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Watchdogs to fine Barclays boss over whistleblower

UK financial regulators plan to fine Barclays chief executive Jes Staley over attempts to uncover the author of an anonymous letter.

The Financial Conduct Authority (FCA) and Prudential Regulation Authority (PRA) opened an investigation in 2017 looking at Mr Staley’s alleged attempt to unmask an employee who wrote a letter raising concerns about the recruitment of a senior employee.

According to Barclays, regulators have found Mr Staley’s actions represented a breach of individual conduct rules that relates to a “requirement to act with due skill, care and, diligence”.

“Each have proposed that he pay a financial penalty,” Barclays said.

“The FCA and PRA are not alleging that he acted with a lack of integrity or that he lacks fitness and propriety to continue to perform his role as Group Chief Executive Officer.”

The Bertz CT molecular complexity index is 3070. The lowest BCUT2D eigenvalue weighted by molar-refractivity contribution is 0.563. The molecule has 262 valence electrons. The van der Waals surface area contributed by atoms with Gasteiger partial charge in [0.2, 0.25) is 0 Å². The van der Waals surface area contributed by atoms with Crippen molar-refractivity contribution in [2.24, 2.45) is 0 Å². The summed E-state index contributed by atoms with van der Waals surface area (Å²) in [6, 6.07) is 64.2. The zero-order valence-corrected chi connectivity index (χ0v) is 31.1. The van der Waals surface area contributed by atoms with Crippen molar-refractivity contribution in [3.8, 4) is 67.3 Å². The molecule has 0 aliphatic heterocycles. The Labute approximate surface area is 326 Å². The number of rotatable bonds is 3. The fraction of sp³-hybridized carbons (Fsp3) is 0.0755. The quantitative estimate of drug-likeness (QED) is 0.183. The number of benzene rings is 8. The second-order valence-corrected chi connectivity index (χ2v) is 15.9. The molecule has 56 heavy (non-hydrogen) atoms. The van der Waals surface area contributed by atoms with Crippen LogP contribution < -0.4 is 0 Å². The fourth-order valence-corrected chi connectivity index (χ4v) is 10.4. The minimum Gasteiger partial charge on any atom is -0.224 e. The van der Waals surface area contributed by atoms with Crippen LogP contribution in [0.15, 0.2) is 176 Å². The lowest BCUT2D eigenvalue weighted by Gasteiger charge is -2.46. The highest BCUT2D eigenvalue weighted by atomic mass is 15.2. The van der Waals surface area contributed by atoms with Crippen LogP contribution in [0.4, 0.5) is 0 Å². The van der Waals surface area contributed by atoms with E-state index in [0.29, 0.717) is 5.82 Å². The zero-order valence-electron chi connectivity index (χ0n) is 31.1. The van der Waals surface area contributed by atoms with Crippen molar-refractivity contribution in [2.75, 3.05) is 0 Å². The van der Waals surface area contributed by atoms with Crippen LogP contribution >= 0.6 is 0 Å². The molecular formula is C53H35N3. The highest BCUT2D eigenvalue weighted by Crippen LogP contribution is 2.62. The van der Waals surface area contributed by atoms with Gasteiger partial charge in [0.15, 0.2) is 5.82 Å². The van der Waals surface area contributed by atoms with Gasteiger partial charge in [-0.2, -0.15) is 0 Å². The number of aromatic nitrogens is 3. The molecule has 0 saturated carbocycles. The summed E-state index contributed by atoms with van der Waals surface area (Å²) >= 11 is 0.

Mr Staley, who had asked the bank’s security team to identify the author of the letter, has time to challenge the draft decision. He has previously apologised for his “mistake”.

Barclays said it “continues to have unanimous confidence in Mr Staley” and will decide “what adjustment” to make to his pay once the FCA and PRA processes have been concluded.

A decision by regulators to fine or censure Mr Staley would be unprecedented.

City regulators have never before fined or censured any serving chief executive of a major bank.

However, in 2012 Tidjane Thiam, chief executive of insurance giant Prudential, was censured by the FCA’s predecessor, the Financial Services Authority.

The FSA said Prudential had failed to inform it at the appropriate time that it was seeking to buy AIA. Mr. Thiam is currently the chief executive of Credit Suisse.

Braclays plans to report its first-quarter results next week and holds a shareholder meeting next month, where investors may bring up the issue again.

US regulators are still investigating the matter.

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Last month, Barclays agreed a $ 2bn (£1.4bn) settlement with the US Department of Justice over claims that it mis-sold mortgage-backed securities in the run-up to the financial crisis.

The fine was far less than many investors had expected.

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